Pisum sativum, on the other hand, is a self-supporting plant that grows in a bushy manner. It does not require any external support to stay upright. The plant forms a compact bush with multiple stems, which makes it suitable for growing in containers or as a border plant. While Pisum sativum may not attract pollinators as effectively as Lathyrus odoratus, it still plays a vital role in the garden ecosystem by fixing nitrogen in the soil through its symbiotic relationship with nitrogen-fixing bacteria.

Cultivation Requirements

Lathyrus odoratus prefers cool climates and thrives in full sun or partial shade. It requires well-drained soil that is rich in organic matter. Sweet peas should be sown directly in the ground or started indoors before transplanting. They benefit from regular watering, especially during dry periods, and the removal of faded flowers to encourage continuous blooming. In terms of hardiness, Lathyrus odoratus is typically grown as an annual in colder regions, while it may behave as a perennial in milder climates.

Pisum sativum, on the other hand, is more adaptable to a wide range of climates and can tolerate both cool and warm temperatures. It prefers full sun but can tolerate some shade. Garden peas require well-drained soil with good fertility. They are usually sown directly in the ground, as they do not transplant well. Regular watering is essential for proper growth and pod development. Additionally, Pisum sativum benefits from the use of trellises or stakes to keep the plants off the ground, reducing the risk of disease and making harvesting easier.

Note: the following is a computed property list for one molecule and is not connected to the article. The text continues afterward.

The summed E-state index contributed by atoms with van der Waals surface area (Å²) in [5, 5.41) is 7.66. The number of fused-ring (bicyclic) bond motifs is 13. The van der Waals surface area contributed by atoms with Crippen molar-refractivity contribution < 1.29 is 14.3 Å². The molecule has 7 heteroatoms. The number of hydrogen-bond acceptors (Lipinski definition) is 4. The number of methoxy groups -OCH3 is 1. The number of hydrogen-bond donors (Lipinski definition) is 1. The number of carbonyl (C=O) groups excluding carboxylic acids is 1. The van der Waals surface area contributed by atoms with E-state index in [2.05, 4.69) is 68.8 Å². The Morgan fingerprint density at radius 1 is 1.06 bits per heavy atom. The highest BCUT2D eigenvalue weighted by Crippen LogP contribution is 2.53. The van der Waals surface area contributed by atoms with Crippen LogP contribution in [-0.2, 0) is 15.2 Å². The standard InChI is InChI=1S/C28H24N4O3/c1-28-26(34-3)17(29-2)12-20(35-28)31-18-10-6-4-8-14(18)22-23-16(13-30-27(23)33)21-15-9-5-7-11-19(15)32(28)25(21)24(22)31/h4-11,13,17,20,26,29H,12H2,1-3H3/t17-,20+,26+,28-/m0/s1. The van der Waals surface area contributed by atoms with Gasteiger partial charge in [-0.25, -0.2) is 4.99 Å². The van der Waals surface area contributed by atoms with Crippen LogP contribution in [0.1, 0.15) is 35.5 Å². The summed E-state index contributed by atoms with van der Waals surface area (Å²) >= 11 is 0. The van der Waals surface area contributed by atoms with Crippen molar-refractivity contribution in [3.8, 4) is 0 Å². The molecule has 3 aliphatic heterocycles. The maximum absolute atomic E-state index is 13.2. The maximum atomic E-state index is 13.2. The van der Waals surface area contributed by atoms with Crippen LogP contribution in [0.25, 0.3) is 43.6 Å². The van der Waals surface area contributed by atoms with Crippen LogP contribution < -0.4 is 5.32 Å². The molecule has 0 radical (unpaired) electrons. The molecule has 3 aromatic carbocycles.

Lathyrus odoratus is primarily grown for its ornamental value. The beautiful and fragrant flowers of sweet peas make them a popular choice for cut flower arrangements and garden displays. The wide variety of colors available allows for creative and stunning floral designs. Additionally, the flowers of Lathyrus odoratus are edible and can be used to add a touch of color and flavor to salads or desserts.

Pisum sativum, on the other hand, is primarily cultivated for its edible pods and peas. Green peas are a versatile vegetable that can be enjoyed fresh, frozen, or canned. They are a rich source of vitamins, minerals, and dietary fiber. Garden peas are commonly used in a variety of dishes, including soups, stews, stir-fries, and salads. Furthermore, Pisum sativum is also used in crop rotation practices to improve soil fertility and break pest and disease cycles.


In conclusion, Lathyrus odoratus and Pisum sativum are two distinct plants with their own unique attributes. While Lathyrus odoratus captivates with its climbing habit, vibrant flowers, and sweet fragrance, Pisum sativum impresses with its bushy growth, edible pods, and nutritious peas. Both plants have their place in the garden, whether it be for ornamental purposes or as a valuable food source. Understanding the characteristics and cultivation requirements of Lathyrus odoratus and Pisum sativum allows gardeners to make informed decisions when selecting plants for their landscapes or vegetable gardens.